Nano (1996), by Ed Regis, tells the story of nanotechnology up to 1995, and serves as a cautionary tale for others trying to promote the development of a novel science from outside the establishment. Recommended.
The Visioneers (2012), by W. Patrick McCray, tells the story of both Gerard O’Neill — who advocated space colonization in the 1970s — and Eric Drexler, pioneer of nanotechnology. It’s less detailed than Nano, but also recommended.
Soldiers of Reason (2009), by Alex Abella, is a history of RAND Corporation. Most of it is pretty interesting, especially if you happen to run a nonprofit research institute, though I disagree with the author about the purpose and value of rational choice theory.
David and Goliath (2013), by Malcolm Gladwell, includes some great stories as usual but is also Gladwell’s most annoying, disingenuous book yet.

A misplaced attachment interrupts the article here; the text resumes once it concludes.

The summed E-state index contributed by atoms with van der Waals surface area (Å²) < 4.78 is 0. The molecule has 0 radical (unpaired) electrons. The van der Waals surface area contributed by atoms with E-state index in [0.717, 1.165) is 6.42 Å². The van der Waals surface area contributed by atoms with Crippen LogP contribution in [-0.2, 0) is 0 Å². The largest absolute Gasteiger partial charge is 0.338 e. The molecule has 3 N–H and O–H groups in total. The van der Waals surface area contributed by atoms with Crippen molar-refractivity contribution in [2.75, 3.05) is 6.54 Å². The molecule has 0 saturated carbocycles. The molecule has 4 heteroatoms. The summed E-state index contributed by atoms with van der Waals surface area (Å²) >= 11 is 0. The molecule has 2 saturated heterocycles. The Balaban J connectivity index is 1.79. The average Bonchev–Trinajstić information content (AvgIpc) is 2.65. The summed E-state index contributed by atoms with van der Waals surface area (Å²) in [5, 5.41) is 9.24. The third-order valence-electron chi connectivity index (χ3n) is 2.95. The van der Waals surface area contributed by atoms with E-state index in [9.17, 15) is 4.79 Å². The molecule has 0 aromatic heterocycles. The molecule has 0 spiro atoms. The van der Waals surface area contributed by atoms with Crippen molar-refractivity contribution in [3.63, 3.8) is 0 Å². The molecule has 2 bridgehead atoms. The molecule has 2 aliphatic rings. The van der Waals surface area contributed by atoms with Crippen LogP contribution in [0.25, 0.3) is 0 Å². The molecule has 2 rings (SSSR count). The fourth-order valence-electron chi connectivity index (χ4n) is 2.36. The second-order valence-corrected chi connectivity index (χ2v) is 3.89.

Think Like a Freak (2014), by Levitt & Dubner, also includes some great stories, and is less annoying than David and Goliath, but is basically a repackaging of posts from their blog.
A Troublesome Inheritance (2014), by Nicholas Wade, is about race, genes, and IQ, a touchy subject!
The Knowledge (2014), by Lewis Dartnell, is about what we’d need to know, and what knowledge we’d need to preserve, to reboot human civilization as quickly as possible after some kind of apocalypse. I wish there was more available on this subject. Recommended.
The Up Side of Down (2014), by Megan McArdle, is about how failing well is the key to success. I’ll echo Robin Hanson: “Overall I found it very hard to disagree with anything that McArdle said in her book. If you know me, that is quite some praise.”